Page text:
Some time ago I read a book that served as a history of PTSD  and one of the most remarkable aspects of the history of PTSD is that the disease was discovered so recently, in the aftermath of the Vietnam War. To be sure, the general constellation of symptoms that became defined as PTSD were known before then. They were considered shell shock in World War I and World War II and combat fatigue in the Civil War. Let us note that PTSD was associated with warfare, and it was soldiers in warfare that had the shell shock and the combat fatigue, and it was thought, apparently, that this particular problem was only something that resulted from warfare and that it was short-term, such that when the fighting was over, there was no interest in the long term ramifications of the warfare that had been fought. Once the war was won, the soldiers were home and they had to muddle through life on their own or with the help of their relatives or the support of their neighbors and local communities, and the larger culture was not so interested in their suffering.
Yet something changed after the Vietnam War. For one, that war was the first war that the United States had ever unequivocally lost. For another, a large part of the fallout concerned the trouble faced by returning veterans who were in obvious suffering for a long time after the war was over. When the shooting stopped, people did not get better. Of course, these had always been a problem, going back a long time, but it had never happened to reach public attention to any great degree. After World War I, for example, there were a variety of broken men who were unable to fully enjoy the fruits of the lifestyle of the roaring 1920’s. I happen to be descended from two of them , veterans of that terrible war who had been gassed and who ultimately died of the consequences of their war wounds. Yet our nation does not even have a memorial for these men. Even at the time, when veterans sought somewhat early benefits during the early part of the Great Depression, they were thought to be lazy and selfish good-for-nothings. This was also true after the Civil War when the suffering veterans seeking to gain benefits were thought of as wastrels and scoundrels rather than people whose suffering merited some sort of sacrifice on the part of the larger society on their behalf.
What changes about the past when we understand ourselves? Well, when we look at the past, we see PTSD where people at the time saw discrete and short-term problems, and we see these different syndromes, and other descriptions of the survivors of war or of other horrors like rape  and we see them as part of a long and connected context, a context that was missing to those who lived in the past. We have a box to put these experiences in and a label to put on them that others did not in the past, and so they tended to view the suffering in isolation, and not as part of larger picture. There are some consequences of this, not least in the fact that while ancient historiography glorified the degradation of enemies in warfare, contemporary writers of historical fiction tend to focus on the PTSD of the victim of an Assyrian gang rape rather than the claims of Assyrian kings to have piled tens of thousands of skulls outside the smoldering ruins of some city whose king rebelled against their cruel domination. This is not to say that this changed focus is wrong, only that we care about things that the ancients did not care about, and what consumed their public architecture and their sources is either abhorrent or passe to our contemporary tastes, just like our contemporary fashions and fads will likely be tiresome or tedious or hideous to those who follow after us and who wonder how we could ever be so cruel and callous towards the fruit of the womb just as we cannot fathom the infanticide of ancient Rome or the child sacrifice of the Ancient Near East.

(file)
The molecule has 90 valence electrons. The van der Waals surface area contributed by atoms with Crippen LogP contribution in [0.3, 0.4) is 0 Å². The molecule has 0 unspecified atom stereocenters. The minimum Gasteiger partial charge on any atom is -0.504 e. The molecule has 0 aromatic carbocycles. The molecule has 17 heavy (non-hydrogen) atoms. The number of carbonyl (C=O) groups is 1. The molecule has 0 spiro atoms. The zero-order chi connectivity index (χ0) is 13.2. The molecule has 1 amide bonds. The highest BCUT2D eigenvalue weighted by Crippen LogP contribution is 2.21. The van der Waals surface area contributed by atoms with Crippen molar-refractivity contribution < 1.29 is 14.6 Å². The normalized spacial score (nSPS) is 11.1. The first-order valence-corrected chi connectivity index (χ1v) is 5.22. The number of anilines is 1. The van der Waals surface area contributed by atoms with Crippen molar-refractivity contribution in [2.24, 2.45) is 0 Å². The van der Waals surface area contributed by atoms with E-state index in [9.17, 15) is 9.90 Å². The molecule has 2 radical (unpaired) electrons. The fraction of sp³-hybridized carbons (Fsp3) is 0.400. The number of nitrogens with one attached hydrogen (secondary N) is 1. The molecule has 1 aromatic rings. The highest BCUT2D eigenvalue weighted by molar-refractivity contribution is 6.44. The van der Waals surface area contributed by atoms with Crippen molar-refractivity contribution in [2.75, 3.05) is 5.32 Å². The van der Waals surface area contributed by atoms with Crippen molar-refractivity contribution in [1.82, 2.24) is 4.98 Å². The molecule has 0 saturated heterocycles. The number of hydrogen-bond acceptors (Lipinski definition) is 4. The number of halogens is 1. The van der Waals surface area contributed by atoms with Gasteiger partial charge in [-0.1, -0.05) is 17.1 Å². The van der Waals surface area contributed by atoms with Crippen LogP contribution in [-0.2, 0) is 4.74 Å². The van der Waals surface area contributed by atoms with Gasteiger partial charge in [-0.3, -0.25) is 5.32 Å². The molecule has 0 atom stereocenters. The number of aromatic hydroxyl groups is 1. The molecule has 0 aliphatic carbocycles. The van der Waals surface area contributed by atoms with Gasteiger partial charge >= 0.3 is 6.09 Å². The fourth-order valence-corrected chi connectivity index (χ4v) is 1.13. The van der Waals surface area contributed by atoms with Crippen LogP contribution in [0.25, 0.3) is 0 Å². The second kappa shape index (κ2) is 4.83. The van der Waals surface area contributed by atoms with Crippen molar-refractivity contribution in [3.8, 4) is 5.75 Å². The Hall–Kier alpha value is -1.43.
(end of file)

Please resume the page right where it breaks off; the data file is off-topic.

How are we to resolve the fact that we see the past so much more clearly sometimes than we see ourselves and our own times and our own situations? There is often a great benefit in having a sense of distance from events that we are seeking to understand and analyze, because the more time and the more psychological distance we have, the more clearly we can see patterns and judge actions as wise or unwise, or tell the difference between lasting trends and passing fads. When we are seeing events come in real time, we cannot tell the difference between fads and trends, and our guesses are not likely to be very good. Yet we demand a snap analysis of events as they are happening  because we are not patient and we are not willing to wait to see how things turn out before we try to guess how they will turn out. Even speculation frees us from the burden of not knowing or having any idea, and so we will listen to anyone who can quickly form thoughts together rather than wait to see how things will really turn out. As is the case with something like PTSD, sometimes we do not want to see how things turn out, to see that what we thought would end once the shooting stopped or once the abuse was no longer happening instead carried on for a lifetime, and had consequences that last for generations. Often we shut our eyes to history not because it is irrelevant to us, but because we do not want to see the truth because it is too painful to reflect upon, and we do not trust ourselves to view it coldly and clearly.
 See, for example:
 See, for example: